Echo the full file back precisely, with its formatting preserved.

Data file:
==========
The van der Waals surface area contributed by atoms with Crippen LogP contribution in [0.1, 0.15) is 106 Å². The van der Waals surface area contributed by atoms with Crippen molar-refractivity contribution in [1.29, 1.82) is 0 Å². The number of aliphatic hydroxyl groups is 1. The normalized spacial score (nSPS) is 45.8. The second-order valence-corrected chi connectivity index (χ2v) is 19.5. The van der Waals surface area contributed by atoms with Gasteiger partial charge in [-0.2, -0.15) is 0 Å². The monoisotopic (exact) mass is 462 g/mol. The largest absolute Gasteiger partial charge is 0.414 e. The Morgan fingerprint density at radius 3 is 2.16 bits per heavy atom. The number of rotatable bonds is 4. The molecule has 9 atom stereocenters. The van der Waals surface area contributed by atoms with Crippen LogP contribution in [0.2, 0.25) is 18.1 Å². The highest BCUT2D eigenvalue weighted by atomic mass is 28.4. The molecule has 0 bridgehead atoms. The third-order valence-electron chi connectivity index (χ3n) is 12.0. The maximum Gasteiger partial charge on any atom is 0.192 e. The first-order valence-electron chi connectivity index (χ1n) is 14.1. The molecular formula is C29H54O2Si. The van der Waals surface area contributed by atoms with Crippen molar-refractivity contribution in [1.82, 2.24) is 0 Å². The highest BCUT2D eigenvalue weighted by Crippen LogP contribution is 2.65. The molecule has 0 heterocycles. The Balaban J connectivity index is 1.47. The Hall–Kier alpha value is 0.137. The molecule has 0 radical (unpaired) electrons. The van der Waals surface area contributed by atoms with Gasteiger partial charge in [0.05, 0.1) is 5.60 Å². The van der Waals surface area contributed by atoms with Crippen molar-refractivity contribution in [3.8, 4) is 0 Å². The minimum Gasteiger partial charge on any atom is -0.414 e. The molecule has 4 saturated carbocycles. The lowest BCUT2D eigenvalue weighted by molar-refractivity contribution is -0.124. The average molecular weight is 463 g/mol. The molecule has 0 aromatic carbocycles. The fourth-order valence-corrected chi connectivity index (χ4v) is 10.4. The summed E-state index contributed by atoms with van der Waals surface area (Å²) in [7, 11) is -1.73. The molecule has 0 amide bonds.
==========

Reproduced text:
The van der Waals surface area contributed by atoms with Crippen LogP contribution in [0.1, 0.15) is 106 Å². The van der Waals surface area contributed by atoms with Crippen molar-refractivity contribution in [1.29, 1.82) is 0 Å². The number of aliphatic hydroxyl groups is 1. The normalized spacial score (nSPS) is 45.8. The second-order valence-corrected chi connectivity index (χ2v) is 19.5. The van der Waals surface area contributed by atoms with Gasteiger partial charge in [-0.2, -0.15) is 0 Å². The monoisotopic (exact) mass is 462 g/mol. The largest absolute Gasteiger partial charge is 0.414 e. The Morgan fingerprint density at radius 3 is 2.16 bits per heavy atom. The number of rotatable bonds is 4. The molecule has 9 atom stereocenters. The van der Waals surface area contributed by atoms with Crippen LogP contribution in [0.2, 0.25) is 18.1 Å². The highest BCUT2D eigenvalue weighted by atomic mass is 28.4. The molecule has 0 bridgehead atoms. The third-order valence-electron chi connectivity index (χ3n) is 12.0. The maximum Gasteiger partial charge on any atom is 0.192 e. The first-order valence-electron chi connectivity index (χ1n) is 14.1. The molecular formula is C29H54O2Si. The van der Waals surface area contributed by atoms with Crippen molar-refractivity contribution in [1.82, 2.24) is 0 Å². The highest BCUT2D eigenvalue weighted by Crippen LogP contribution is 2.65. The molecule has 0 heterocycles. The Balaban J connectivity index is 1.47. The Hall–Kier alpha value is 0.137. The molecule has 0 radical (unpaired) electrons. The van der Waals surface area contributed by atoms with Gasteiger partial charge in [0.05, 0.1) is 5.60 Å². The van der Waals surface area contributed by atoms with Crippen molar-refractivity contribution in [3.8, 4) is 0 Å². The minimum Gasteiger partial charge on any atom is -0.414 e. The molecule has 4 saturated carbocycles. The lowest BCUT2D eigenvalue weighted by molar-refractivity contribution is -0.124. The average molecular weight is 463 g/mol. The molecule has 0 aromatic carbocycles. The fourth-order valence-corrected chi connectivity index (χ4v) is 10.4. The summed E-state index contributed by atoms with van der Waals surface area (Å²) in [7, 11) is -1.73. The molecule has 0 amide bonds.